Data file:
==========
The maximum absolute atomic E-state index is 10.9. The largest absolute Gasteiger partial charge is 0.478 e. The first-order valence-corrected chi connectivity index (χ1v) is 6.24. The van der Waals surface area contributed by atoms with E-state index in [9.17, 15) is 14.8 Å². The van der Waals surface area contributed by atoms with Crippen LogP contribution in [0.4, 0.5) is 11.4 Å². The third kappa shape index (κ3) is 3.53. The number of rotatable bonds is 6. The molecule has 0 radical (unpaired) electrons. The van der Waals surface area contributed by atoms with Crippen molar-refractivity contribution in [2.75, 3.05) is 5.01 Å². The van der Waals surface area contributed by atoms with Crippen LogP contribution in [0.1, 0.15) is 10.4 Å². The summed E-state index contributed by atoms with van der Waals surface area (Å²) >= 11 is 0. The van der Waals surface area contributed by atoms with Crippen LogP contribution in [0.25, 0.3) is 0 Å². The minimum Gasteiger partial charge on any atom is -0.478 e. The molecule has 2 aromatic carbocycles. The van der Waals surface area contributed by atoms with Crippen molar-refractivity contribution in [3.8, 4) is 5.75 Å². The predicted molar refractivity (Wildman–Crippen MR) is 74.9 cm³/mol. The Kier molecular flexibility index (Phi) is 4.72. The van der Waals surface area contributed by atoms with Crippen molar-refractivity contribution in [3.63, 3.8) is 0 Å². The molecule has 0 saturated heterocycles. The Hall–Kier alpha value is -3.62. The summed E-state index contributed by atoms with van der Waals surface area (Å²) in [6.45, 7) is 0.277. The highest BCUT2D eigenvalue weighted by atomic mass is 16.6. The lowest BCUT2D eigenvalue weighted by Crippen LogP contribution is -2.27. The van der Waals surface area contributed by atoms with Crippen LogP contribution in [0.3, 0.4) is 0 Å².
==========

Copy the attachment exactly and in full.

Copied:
The maximum absolute atomic E-state index is 10.9. The largest absolute Gasteiger partial charge is 0.478 e. The first-order valence-corrected chi connectivity index (χ1v) is 6.24. The van der Waals surface area contributed by atoms with E-state index in [9.17, 15) is 14.8 Å². The van der Waals surface area contributed by atoms with Crippen LogP contribution in [0.4, 0.5) is 11.4 Å². The third kappa shape index (κ3) is 3.53. The number of rotatable bonds is 6. The molecule has 0 radical (unpaired) electrons. The van der Waals surface area contributed by atoms with Crippen molar-refractivity contribution in [2.75, 3.05) is 5.01 Å². The van der Waals surface area contributed by atoms with Crippen LogP contribution in [0.1, 0.15) is 10.4 Å². The summed E-state index contributed by atoms with van der Waals surface area (Å²) >= 11 is 0. The van der Waals surface area contributed by atoms with Crippen LogP contribution in [0.25, 0.3) is 0 Å². The minimum Gasteiger partial charge on any atom is -0.478 e. The molecule has 2 aromatic carbocycles. The van der Waals surface area contributed by atoms with Crippen molar-refractivity contribution in [3.8, 4) is 5.75 Å². The predicted molar refractivity (Wildman–Crippen MR) is 74.9 cm³/mol. The Kier molecular flexibility index (Phi) is 4.72. The van der Waals surface area contributed by atoms with Crippen molar-refractivity contribution in [3.63, 3.8) is 0 Å². The molecule has 0 saturated heterocycles. The Hall–Kier alpha value is -3.62. The summed E-state index contributed by atoms with van der Waals surface area (Å²) in [6.45, 7) is 0.277. The highest BCUT2D eigenvalue weighted by atomic mass is 16.6. The lowest BCUT2D eigenvalue weighted by Crippen LogP contribution is -2.27. The van der Waals surface area contributed by atoms with Crippen LogP contribution in [0.3, 0.4) is 0 Å².